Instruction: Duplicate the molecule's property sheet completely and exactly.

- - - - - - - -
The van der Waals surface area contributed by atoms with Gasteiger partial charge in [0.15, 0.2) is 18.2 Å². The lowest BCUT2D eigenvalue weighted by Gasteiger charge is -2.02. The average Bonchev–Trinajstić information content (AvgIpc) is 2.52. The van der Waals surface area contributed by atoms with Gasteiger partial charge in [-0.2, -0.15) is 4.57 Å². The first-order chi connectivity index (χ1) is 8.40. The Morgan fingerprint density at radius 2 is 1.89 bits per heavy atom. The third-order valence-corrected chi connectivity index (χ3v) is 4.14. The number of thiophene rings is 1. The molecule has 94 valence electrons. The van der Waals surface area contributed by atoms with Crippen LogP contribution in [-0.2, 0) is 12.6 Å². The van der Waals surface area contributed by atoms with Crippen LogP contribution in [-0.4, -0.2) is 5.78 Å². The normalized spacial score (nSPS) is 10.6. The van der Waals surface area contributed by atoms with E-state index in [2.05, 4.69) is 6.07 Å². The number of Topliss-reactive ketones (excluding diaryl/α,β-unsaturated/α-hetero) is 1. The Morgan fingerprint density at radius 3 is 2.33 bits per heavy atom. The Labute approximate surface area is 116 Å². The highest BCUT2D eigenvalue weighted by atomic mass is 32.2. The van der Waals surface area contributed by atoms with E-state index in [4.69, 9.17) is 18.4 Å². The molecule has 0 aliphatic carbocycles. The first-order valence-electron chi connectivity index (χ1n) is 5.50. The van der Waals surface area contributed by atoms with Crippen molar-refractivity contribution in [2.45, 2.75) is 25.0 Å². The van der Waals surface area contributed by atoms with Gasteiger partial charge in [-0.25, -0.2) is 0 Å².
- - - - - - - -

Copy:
The van der Waals surface area contributed by atoms with Gasteiger partial charge in [0.15, 0.2) is 18.2 Å². The lowest BCUT2D eigenvalue weighted by Gasteiger charge is -2.02. The average Bonchev–Trinajstić information content (AvgIpc) is 2.52. The van der Waals surface area contributed by atoms with Gasteiger partial charge in [-0.2, -0.15) is 4.57 Å². The first-order chi connectivity index (χ1) is 8.40. The Morgan fingerprint density at radius 2 is 1.89 bits per heavy atom. The third-order valence-corrected chi connectivity index (χ3v) is 4.14. The number of thiophene rings is 1. The molecule has 94 valence electrons. The van der Waals surface area contributed by atoms with Crippen LogP contribution in [-0.2, 0) is 12.6 Å². The van der Waals surface area contributed by atoms with Crippen LogP contribution in [-0.4, -0.2) is 5.78 Å². The normalized spacial score (nSPS) is 10.6. The van der Waals surface area contributed by atoms with E-state index in [2.05, 4.69) is 6.07 Å². The number of Topliss-reactive ketones (excluding diaryl/α,β-unsaturated/α-hetero) is 1. The Morgan fingerprint density at radius 3 is 2.33 bits per heavy atom. The Labute approximate surface area is 116 Å². The highest BCUT2D eigenvalue weighted by atomic mass is 32.2. The van der Waals surface area contributed by atoms with E-state index in [4.69, 9.17) is 18.4 Å². The molecule has 0 aliphatic carbocycles. The first-order valence-electron chi connectivity index (χ1n) is 5.50. The van der Waals surface area contributed by atoms with Crippen molar-refractivity contribution in [2.45, 2.75) is 25.0 Å². The van der Waals surface area contributed by atoms with Gasteiger partial charge in [-0.25, -0.2) is 0 Å².